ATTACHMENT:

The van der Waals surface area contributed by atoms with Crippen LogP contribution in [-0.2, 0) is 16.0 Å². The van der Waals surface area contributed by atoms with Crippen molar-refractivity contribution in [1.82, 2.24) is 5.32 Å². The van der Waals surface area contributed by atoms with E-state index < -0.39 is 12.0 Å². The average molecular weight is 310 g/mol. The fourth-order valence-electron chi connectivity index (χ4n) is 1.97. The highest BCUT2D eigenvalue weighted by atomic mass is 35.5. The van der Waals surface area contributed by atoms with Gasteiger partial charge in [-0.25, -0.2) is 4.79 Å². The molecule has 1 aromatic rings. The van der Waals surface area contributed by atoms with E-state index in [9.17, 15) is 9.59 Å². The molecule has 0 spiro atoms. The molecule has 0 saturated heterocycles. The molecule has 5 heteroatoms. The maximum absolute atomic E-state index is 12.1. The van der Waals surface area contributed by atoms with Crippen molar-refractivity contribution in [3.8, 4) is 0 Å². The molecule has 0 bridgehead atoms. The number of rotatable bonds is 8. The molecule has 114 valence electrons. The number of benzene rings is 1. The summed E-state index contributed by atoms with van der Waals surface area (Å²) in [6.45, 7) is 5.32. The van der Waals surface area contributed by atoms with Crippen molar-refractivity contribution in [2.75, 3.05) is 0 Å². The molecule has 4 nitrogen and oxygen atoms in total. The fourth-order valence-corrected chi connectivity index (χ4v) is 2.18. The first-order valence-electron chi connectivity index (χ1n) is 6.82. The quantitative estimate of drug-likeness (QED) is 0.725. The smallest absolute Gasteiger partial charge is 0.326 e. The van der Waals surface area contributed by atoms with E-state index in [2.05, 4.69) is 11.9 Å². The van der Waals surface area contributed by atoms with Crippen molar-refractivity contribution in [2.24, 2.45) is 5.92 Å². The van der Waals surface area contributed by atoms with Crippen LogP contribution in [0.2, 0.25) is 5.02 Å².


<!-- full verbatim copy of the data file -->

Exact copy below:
The van der Waals surface area contributed by atoms with Crippen LogP contribution in [-0.2, 0) is 16.0 Å². The van der Waals surface area contributed by atoms with Crippen molar-refractivity contribution in [1.82, 2.24) is 5.32 Å². The van der Waals surface area contributed by atoms with E-state index < -0.39 is 12.0 Å². The average molecular weight is 310 g/mol. The fourth-order valence-electron chi connectivity index (χ4n) is 1.97. The highest BCUT2D eigenvalue weighted by atomic mass is 35.5. The van der Waals surface area contributed by atoms with Gasteiger partial charge in [-0.25, -0.2) is 4.79 Å². The molecule has 1 aromatic rings. The van der Waals surface area contributed by atoms with E-state index in [9.17, 15) is 9.59 Å². The molecule has 0 spiro atoms. The molecule has 0 saturated heterocycles. The molecule has 5 heteroatoms. The maximum absolute atomic E-state index is 12.1. The van der Waals surface area contributed by atoms with Crippen molar-refractivity contribution in [3.8, 4) is 0 Å². The molecule has 0 bridgehead atoms. The number of rotatable bonds is 8. The molecule has 114 valence electrons. The number of benzene rings is 1. The summed E-state index contributed by atoms with van der Waals surface area (Å²) in [6.45, 7) is 5.32. The van der Waals surface area contributed by atoms with Crippen molar-refractivity contribution in [2.75, 3.05) is 0 Å². The molecule has 4 nitrogen and oxygen atoms in total. The fourth-order valence-corrected chi connectivity index (χ4v) is 2.18. The first-order valence-electron chi connectivity index (χ1n) is 6.82. The quantitative estimate of drug-likeness (QED) is 0.725. The smallest absolute Gasteiger partial charge is 0.326 e. The van der Waals surface area contributed by atoms with E-state index in [2.05, 4.69) is 11.9 Å². The van der Waals surface area contributed by atoms with Crippen molar-refractivity contribution in [2.24, 2.45) is 5.92 Å². The van der Waals surface area contributed by atoms with Crippen LogP contribution in [0.2, 0.25) is 5.02 Å².